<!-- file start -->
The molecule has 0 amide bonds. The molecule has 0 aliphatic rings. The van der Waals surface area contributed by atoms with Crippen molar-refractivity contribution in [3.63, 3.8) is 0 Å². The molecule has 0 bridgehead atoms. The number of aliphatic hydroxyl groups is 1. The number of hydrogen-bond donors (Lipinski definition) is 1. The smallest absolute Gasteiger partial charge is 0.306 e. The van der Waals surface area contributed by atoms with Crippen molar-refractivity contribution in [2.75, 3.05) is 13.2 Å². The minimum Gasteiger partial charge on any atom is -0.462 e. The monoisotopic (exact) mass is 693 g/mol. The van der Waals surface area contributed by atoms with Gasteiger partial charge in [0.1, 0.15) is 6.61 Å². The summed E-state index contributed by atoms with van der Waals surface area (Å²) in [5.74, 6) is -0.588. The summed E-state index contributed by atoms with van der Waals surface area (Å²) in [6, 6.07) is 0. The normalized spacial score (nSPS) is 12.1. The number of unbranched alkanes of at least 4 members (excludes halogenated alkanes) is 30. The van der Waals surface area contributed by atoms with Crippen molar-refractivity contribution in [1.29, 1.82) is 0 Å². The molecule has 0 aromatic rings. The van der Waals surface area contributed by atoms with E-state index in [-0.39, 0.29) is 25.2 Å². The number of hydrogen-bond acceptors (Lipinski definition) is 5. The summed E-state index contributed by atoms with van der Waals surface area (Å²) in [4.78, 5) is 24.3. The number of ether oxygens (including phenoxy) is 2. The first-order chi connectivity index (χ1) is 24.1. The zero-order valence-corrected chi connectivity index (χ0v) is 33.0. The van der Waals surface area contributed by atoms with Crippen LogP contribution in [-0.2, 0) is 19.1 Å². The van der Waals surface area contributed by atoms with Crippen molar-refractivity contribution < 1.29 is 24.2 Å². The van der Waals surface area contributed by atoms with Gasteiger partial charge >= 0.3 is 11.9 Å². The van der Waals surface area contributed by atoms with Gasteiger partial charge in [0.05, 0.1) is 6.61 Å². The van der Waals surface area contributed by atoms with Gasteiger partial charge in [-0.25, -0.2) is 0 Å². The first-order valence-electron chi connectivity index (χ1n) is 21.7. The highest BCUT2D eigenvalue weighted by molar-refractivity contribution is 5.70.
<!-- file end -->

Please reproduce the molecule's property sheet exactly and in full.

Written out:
The molecule has 0 amide bonds. The molecule has 0 aliphatic rings. The van der Waals surface area contributed by atoms with Crippen molar-refractivity contribution in [3.63, 3.8) is 0 Å². The molecule has 0 bridgehead atoms. The number of aliphatic hydroxyl groups is 1. The number of hydrogen-bond donors (Lipinski definition) is 1. The smallest absolute Gasteiger partial charge is 0.306 e. The van der Waals surface area contributed by atoms with Crippen molar-refractivity contribution in [2.75, 3.05) is 13.2 Å². The minimum Gasteiger partial charge on any atom is -0.462 e. The monoisotopic (exact) mass is 693 g/mol. The van der Waals surface area contributed by atoms with Gasteiger partial charge in [0.1, 0.15) is 6.61 Å². The summed E-state index contributed by atoms with van der Waals surface area (Å²) in [5.74, 6) is -0.588. The summed E-state index contributed by atoms with van der Waals surface area (Å²) in [6, 6.07) is 0. The normalized spacial score (nSPS) is 12.1. The number of unbranched alkanes of at least 4 members (excludes halogenated alkanes) is 30. The van der Waals surface area contributed by atoms with Crippen molar-refractivity contribution in [1.29, 1.82) is 0 Å². The molecule has 0 aromatic rings. The van der Waals surface area contributed by atoms with E-state index in [-0.39, 0.29) is 25.2 Å². The number of hydrogen-bond acceptors (Lipinski definition) is 5. The summed E-state index contributed by atoms with van der Waals surface area (Å²) in [4.78, 5) is 24.3. The number of ether oxygens (including phenoxy) is 2. The first-order chi connectivity index (χ1) is 24.1. The zero-order valence-corrected chi connectivity index (χ0v) is 33.0. The van der Waals surface area contributed by atoms with Crippen LogP contribution in [-0.2, 0) is 19.1 Å². The van der Waals surface area contributed by atoms with Crippen molar-refractivity contribution < 1.29 is 24.2 Å². The van der Waals surface area contributed by atoms with Gasteiger partial charge >= 0.3 is 11.9 Å². The van der Waals surface area contributed by atoms with Gasteiger partial charge in [0.05, 0.1) is 6.61 Å². The van der Waals surface area contributed by atoms with Gasteiger partial charge in [-0.25, -0.2) is 0 Å². The first-order valence-electron chi connectivity index (χ1n) is 21.7. The highest BCUT2D eigenvalue weighted by molar-refractivity contribution is 5.70.